We Must Not Cut Literacy Teaching

The Evening Standard (London, England), November 23, 2011 | Go to article overview
Save to active project

We Must Not Cut Literacy Teaching


IT WAS heartening to read about Kostyantin Zhevago's generous benefaction to St Mary's Primary and the enthusiastic response of volunteers to your reading campaign.

As if the worrying statistics on reading standards weren't enough, however, I am still shocked at the denial of funding to existing, highly successful one-to-one initiatives, notably the excellent Reading Recovery programme. Reading Recovery teachers are classroom teachers who are trained intensively in-post to deliver a 20-week specialist programme to those pupils in most need, early in their school career.

The current reality is that most schools, having just scraped the budget together for a fully trained RR teacher last year, will no doubt have recalled that teacher to a mainstream class to preserve their highly stretched staff team. If the school is inventive, it may have a system of reading partners from City firms, or perhaps have found a way to finance the delivery of the programme by an unqualified but willing teaching assistant so some form of intervention is preserved, albeit hand-to-mouth. Why should our children's future success be compromised so? One-to-one teaching offers the prospect of steady progress in reading ability, and the promise of much else. If ministers won't generate the funds needed for our children to succeed, we must take the initiative ourselves. Mr Zhevago demonstrates that there are people out there with the money and the will to give.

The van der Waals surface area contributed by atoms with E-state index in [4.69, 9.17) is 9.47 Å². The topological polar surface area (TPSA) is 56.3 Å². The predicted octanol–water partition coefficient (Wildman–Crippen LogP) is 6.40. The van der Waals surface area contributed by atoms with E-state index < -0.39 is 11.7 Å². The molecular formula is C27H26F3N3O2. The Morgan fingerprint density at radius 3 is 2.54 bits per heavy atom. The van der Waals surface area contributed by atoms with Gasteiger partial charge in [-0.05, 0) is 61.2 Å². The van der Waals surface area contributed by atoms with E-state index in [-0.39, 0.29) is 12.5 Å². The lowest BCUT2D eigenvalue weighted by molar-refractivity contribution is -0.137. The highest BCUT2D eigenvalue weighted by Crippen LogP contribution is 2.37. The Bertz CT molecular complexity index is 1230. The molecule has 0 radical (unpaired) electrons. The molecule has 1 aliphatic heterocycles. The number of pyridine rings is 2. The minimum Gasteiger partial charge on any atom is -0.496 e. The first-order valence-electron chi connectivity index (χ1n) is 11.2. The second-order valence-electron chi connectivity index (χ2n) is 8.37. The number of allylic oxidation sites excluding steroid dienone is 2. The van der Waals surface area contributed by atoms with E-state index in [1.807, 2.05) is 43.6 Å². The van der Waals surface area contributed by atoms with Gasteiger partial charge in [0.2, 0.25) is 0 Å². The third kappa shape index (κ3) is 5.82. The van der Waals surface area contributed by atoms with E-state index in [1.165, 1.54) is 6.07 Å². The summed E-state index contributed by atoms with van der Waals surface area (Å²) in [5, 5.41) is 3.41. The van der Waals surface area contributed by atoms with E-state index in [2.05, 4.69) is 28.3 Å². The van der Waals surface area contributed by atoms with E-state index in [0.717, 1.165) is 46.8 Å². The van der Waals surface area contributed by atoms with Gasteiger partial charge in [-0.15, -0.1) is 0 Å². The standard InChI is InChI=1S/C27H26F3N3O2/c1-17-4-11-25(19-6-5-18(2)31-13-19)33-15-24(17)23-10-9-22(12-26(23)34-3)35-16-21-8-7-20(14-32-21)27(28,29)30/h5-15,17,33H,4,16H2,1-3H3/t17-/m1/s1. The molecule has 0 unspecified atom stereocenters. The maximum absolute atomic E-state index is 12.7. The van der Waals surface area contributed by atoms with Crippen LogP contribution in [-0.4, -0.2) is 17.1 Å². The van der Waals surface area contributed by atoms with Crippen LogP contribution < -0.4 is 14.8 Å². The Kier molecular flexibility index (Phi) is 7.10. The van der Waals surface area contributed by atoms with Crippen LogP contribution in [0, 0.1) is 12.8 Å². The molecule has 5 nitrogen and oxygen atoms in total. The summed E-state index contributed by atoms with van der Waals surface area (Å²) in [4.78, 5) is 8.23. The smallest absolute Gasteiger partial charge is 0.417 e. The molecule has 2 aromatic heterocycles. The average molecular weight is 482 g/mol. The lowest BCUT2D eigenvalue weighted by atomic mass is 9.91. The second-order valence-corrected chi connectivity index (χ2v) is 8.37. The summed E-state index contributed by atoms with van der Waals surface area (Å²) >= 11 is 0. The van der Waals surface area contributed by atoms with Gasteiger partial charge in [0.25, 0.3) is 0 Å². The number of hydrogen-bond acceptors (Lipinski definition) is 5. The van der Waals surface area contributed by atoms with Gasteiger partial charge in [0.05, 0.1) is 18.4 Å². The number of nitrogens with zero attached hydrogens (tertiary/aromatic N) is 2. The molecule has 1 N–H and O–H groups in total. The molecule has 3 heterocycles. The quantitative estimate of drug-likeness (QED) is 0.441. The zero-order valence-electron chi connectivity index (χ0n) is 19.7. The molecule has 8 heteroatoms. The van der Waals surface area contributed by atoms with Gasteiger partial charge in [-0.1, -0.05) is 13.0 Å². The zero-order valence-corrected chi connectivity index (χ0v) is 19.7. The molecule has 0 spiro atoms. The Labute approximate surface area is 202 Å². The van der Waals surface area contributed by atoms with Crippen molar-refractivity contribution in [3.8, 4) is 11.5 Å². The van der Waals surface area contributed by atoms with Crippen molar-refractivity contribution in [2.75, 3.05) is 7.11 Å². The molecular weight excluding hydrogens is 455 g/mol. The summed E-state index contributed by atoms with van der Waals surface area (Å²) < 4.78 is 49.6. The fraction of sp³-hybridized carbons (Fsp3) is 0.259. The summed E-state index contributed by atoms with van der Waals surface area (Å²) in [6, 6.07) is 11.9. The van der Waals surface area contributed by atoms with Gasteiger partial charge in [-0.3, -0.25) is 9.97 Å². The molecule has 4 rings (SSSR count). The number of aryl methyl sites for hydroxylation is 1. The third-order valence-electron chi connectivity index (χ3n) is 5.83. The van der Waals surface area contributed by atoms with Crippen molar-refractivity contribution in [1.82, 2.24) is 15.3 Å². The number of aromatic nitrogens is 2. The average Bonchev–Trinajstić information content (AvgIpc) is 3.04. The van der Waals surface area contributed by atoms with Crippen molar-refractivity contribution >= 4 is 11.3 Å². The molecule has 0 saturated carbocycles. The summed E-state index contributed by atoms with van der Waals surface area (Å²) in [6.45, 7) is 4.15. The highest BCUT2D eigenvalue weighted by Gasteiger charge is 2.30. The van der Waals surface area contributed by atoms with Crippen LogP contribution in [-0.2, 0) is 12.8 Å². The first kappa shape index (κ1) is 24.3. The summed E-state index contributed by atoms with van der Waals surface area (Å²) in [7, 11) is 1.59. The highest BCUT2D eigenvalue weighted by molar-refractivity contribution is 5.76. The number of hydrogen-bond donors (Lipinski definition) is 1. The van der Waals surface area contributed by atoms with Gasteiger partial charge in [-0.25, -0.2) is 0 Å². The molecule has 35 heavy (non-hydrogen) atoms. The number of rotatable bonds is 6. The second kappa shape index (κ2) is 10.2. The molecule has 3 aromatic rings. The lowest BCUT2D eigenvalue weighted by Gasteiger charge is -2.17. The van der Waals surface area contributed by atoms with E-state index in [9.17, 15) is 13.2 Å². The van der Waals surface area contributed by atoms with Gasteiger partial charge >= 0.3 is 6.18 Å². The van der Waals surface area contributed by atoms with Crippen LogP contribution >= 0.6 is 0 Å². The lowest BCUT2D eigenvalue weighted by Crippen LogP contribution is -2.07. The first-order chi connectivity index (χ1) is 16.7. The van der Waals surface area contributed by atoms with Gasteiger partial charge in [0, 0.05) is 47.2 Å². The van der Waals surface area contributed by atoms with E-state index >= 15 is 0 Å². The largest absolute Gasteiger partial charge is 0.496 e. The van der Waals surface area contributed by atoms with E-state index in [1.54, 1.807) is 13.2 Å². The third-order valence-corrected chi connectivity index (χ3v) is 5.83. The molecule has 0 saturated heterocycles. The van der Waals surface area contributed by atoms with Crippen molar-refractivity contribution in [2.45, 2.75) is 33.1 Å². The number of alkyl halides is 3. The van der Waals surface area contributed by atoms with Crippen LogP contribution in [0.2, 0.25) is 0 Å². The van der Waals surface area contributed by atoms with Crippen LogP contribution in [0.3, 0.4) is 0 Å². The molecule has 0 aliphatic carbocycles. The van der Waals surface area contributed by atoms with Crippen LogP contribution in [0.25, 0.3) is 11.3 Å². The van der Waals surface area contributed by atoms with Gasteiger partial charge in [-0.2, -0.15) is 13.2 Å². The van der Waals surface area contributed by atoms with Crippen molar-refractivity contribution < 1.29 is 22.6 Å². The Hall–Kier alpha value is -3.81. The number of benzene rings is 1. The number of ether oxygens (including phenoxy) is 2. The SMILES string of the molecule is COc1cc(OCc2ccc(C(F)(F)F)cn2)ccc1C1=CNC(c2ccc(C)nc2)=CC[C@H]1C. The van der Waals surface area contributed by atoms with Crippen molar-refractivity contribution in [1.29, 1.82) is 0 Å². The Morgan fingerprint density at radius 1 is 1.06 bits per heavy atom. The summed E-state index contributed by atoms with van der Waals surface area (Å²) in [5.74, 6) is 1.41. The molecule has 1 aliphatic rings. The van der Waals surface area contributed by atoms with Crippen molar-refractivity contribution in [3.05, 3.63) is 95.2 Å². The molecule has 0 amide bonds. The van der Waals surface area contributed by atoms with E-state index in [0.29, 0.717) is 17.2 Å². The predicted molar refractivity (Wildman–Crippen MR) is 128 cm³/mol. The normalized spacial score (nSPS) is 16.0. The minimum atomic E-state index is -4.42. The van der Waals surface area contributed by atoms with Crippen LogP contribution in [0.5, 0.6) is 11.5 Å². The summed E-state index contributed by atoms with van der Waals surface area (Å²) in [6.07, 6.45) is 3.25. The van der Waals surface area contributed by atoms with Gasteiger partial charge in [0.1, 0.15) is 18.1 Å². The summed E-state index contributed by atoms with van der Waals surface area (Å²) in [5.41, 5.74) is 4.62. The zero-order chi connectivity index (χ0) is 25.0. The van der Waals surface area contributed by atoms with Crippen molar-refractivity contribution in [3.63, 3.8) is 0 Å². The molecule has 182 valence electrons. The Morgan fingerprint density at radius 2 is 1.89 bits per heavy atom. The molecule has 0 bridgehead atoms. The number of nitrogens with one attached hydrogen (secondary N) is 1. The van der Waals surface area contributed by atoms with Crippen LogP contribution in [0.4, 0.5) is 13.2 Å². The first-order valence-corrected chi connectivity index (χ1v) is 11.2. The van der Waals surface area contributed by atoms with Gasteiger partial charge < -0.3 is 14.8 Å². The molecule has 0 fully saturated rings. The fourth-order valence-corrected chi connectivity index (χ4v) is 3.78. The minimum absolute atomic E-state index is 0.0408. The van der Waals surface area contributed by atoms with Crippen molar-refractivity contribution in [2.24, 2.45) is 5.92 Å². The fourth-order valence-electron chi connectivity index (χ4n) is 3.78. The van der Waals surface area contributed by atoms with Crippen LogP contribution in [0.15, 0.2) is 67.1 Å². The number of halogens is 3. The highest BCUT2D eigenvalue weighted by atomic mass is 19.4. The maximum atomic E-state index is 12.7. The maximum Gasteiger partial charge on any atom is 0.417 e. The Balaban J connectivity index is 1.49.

The rest of this article is only available to active members of Questia

Sign up now for a free, 1-day trial and receive full access to:

  • Questia's entire collection
  • Automatic bibliography creation
  • More helpful research tools like notes, citations, and highlights
  • Ad-free environment

Already a member? Log in now.

Notes for this article

Add a new note
If you are trying to select text to create highlights or citations, remember that you must now click or tap on the first word, and then click or tap on the last word.
Loading One moment ...
Project items
Notes
Cite this article

Cited article

Style
Citations are available only to our active members.
Sign up now to cite pages or passages in MLA, APA and Chicago citation styles.

Cited article

We Must Not Cut Literacy Teaching
Settings

Settings

Typeface
Text size Smaller Larger
Search within

Search within this article

Look up

Look up a word

  • Dictionary
  • Thesaurus
Please submit a word or phrase above.
Print this page

Print this page

Why can't I print more than one page at a time?

While we understand printed pages are helpful to our users, this limitation is necessary to help protect our publishers' copyrighted material and prevent its unlawful distribution. We are sorry for any inconvenience.
Full screen

matching results for page

Cited passage

Style
Citations are available only to our active members.
Sign up now to cite pages or passages in MLA, APA and Chicago citation styles.

Cited passage

Welcome to the new Questia Reader

The Questia Reader has been updated to provide you with an even better online reading experience.  It is now 100% Responsive, which means you can read our books and articles on any sized device you wish.  All of your favorite tools like notes, highlights, and citations are still here, but the way you select text has been updated to be easier to use, especially on touchscreen devices.  Here's how:

1. Click or tap the first word you want to select.
2. Click or tap the last word you want to select.

OK, got it!

Thanks for trying Questia!

Please continue trying out our research tools, but please note, full functionality is available only to our active members.

Your work will be lost once you leave this Web page.

For full access in an ad-free environment, sign up now for a FREE, 1-day trial.

Already a member? Log in now.

Are you sure you want to delete this highlight?